21:50   SN: Yeah. Right. And so even to have this conversation is seen by some as legitimating something that may not come to fruition, which could be a dangerous thing. My own view is that, at the same time, we already have this notion floating around that these technologies might some day materialize, and it's already shaping climate politics. And so my own sense is that, it's much better to have this conversation about where the carbon removal might be something that could be used, have that conversation early and do kind of really robust assessment to look at what's possible. That that might be a more beneficial thing.

22:25   SN: And so kind of back to the thread, even before we do that assessment, international community has agreed in the Paris Agreement to strive for net-zero or net-negative emissions by mid-century, which means as they put it in the agreement, balancing sources and sinks. And so carbon removal, that is sinks, places where you would put carbon, either into biological storage or through these chemical pathways, is already there, it's already in the Paris agreement.

22:52   SN: At the moment, the international community is basically writing the rules by which carbon removal might be integrated into the promises that countries make about their climate actions. So this is actually a really kind of interesting and important time for the international community as it wrestles with carbon removal as a potential pathway.

23:11   KS: And probably a time in which we might well be served to have been in the Paris agreement as the US that is.

23:11   SN: With the US?

23:21   KS: Yes.

23:22   SN: Yeah, I'm going to cling to my accent.

23:23   KS: Yeah, I know.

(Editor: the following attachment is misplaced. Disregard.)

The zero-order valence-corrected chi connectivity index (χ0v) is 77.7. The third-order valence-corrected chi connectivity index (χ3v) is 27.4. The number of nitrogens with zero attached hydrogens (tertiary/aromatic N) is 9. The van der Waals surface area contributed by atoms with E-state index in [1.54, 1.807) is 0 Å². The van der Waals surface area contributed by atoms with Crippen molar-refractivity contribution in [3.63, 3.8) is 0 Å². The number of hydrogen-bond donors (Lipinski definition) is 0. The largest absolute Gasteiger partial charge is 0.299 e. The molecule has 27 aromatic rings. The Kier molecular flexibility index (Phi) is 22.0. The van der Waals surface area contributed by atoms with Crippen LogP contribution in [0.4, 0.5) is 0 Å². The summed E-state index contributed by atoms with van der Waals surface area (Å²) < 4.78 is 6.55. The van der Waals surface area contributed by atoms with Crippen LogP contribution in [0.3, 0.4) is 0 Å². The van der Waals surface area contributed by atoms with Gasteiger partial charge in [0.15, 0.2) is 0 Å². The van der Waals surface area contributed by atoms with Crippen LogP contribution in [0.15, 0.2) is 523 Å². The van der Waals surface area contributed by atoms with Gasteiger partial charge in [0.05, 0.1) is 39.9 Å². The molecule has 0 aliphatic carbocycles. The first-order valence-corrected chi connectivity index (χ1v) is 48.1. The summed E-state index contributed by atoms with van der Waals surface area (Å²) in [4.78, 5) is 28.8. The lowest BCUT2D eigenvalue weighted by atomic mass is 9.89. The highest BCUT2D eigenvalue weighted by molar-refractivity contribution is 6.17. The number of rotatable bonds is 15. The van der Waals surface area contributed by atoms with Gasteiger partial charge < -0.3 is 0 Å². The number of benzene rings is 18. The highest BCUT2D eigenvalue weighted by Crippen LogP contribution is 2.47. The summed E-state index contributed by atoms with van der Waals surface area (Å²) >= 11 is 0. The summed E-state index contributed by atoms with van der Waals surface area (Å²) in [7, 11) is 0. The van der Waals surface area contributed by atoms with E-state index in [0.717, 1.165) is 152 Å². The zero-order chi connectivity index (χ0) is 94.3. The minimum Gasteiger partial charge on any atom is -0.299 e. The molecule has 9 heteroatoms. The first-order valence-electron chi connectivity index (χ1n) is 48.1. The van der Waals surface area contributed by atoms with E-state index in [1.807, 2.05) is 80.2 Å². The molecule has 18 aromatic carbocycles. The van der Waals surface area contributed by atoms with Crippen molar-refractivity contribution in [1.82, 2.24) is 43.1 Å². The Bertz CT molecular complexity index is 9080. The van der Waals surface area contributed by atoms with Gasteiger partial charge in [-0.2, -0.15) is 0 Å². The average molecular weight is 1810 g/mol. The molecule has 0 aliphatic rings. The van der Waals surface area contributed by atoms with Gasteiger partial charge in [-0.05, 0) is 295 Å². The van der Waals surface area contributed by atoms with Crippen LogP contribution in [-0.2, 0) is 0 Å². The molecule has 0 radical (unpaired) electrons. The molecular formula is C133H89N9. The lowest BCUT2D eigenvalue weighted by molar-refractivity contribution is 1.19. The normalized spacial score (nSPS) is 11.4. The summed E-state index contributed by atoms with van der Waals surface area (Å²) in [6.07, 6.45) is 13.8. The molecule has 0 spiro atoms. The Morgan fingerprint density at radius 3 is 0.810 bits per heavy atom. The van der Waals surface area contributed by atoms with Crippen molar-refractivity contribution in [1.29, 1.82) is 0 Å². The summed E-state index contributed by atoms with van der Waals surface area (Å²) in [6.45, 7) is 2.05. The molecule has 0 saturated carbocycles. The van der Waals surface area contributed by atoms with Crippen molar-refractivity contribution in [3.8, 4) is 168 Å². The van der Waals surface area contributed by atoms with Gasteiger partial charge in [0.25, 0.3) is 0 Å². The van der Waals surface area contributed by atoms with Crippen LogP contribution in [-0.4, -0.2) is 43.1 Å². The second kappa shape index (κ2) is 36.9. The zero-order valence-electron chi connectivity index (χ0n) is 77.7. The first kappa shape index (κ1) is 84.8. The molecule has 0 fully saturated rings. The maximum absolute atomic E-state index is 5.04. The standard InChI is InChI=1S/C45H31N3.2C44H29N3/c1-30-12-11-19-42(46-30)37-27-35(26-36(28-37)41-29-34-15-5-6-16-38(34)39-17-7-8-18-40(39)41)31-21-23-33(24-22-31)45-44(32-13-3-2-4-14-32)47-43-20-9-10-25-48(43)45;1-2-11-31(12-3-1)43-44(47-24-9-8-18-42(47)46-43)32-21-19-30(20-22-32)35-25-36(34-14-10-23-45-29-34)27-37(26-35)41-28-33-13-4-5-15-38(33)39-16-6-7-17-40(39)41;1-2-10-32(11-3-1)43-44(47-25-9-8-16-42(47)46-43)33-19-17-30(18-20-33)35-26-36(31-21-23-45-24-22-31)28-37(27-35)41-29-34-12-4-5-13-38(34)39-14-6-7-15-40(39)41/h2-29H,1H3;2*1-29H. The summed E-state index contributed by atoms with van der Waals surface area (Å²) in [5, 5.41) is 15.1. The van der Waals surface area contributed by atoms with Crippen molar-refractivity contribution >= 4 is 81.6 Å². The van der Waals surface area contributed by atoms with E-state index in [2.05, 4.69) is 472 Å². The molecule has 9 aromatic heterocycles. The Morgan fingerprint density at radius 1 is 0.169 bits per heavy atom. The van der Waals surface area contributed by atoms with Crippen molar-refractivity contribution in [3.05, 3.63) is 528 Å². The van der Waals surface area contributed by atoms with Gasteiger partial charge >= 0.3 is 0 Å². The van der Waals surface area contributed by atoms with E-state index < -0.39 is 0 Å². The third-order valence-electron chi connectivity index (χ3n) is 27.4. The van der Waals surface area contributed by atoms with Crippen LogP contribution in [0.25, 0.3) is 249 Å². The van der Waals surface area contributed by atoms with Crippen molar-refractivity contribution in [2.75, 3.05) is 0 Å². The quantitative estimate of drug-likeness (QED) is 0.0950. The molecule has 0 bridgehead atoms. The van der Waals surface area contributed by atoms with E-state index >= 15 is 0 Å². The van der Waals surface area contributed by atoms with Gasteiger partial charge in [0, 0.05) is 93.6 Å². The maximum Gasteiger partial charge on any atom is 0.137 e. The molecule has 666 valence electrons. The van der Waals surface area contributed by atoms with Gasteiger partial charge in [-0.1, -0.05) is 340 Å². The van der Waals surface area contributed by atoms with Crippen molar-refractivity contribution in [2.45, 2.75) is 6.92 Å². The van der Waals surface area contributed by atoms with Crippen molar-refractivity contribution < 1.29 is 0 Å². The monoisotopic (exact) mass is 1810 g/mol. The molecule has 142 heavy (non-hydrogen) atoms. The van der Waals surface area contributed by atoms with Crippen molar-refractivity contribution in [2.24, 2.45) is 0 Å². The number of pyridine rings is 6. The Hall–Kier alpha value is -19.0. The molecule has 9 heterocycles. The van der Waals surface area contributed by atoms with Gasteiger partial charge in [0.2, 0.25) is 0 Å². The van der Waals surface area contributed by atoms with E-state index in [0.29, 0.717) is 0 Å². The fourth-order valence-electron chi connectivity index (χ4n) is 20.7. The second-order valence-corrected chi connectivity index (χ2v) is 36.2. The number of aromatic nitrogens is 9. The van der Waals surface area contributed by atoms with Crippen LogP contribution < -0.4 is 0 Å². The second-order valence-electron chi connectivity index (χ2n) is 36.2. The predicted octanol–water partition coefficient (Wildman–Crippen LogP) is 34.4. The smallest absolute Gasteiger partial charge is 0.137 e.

23:27   SN: And, even though I've been here a long time, pretend to be an outsider when it comes to that conversation.

23:30   KS: Yeah. So pulling back just a bit. I want to ask you more broadly about attitudes. So how do you as an environmental scholar remain optimistic? And how can anyone listening to this not sort of feel like Eeyore you know, that there's little dark cloud and we can't escape it, and that all of this innovation is tinkering around the edges, and that humanity making all these necessary changes is just very unlikely. So basically, how can you convince me that humanity has a future?

24:01   SN: So here's my line of optimism which I borrowed from David Orr, who's another environmental scholar. So David once said that if you consider the environmental situation and you're optimistic, you don't know enough. But if you're pessimistic, then you're ineffective. So you don't have the luxury of pessimism. And so what David and lots of others say is that you need to strike the balance. You need find hope, which is in between optimism and pessimism.

24:26   SN: So the way that David puts it, optimism is the resource that you can cultivate and draw on when the odds are in your favor. Hope is what you need to generate when the odds are stacked against you. This is an extraordinarily difficult situation that we find ourselves in, to imagine that tackling climate change is somehow an easy thing, that we'll find pathways that are win, win, win for every single person, and every single biological system into the future. We're past that point, we're dreaming. It's going to be hard. But to imagine that it's impossible is debilitating. Right? And so we need to cultivate hope.

24:59   SN: I think the carbon removal conversation can be a hopeful conversation. If it's optimistic, that is it's blindly taking us into the future, imagining that it's not going to be difficult, then that would be problematic.

25:12   KS: Right.

25:12   SN: So the generation of hope around carbon removal comes from really hard-headed assessment. We need to know what's there.

25:20   KS: Despair is paralyzing, hope is motivating, and we basically need to roll up our sleeves and get to work.

25:26   SN: That's it.

25:27   KS: Okay. Simon, thank you for joining Big World and being our first guest on Big World and walking us through carbon removal. Big World is a production of the School of International Service at American University. Our theme music is "It Was Just Cold" by Andrew Codeman. Until next time.

Episode Guest

Simon Nicholson, professor at SIS, director of SIS's Global Environmental Politics program, director of the Institute for Carbon Removal Law and Policy.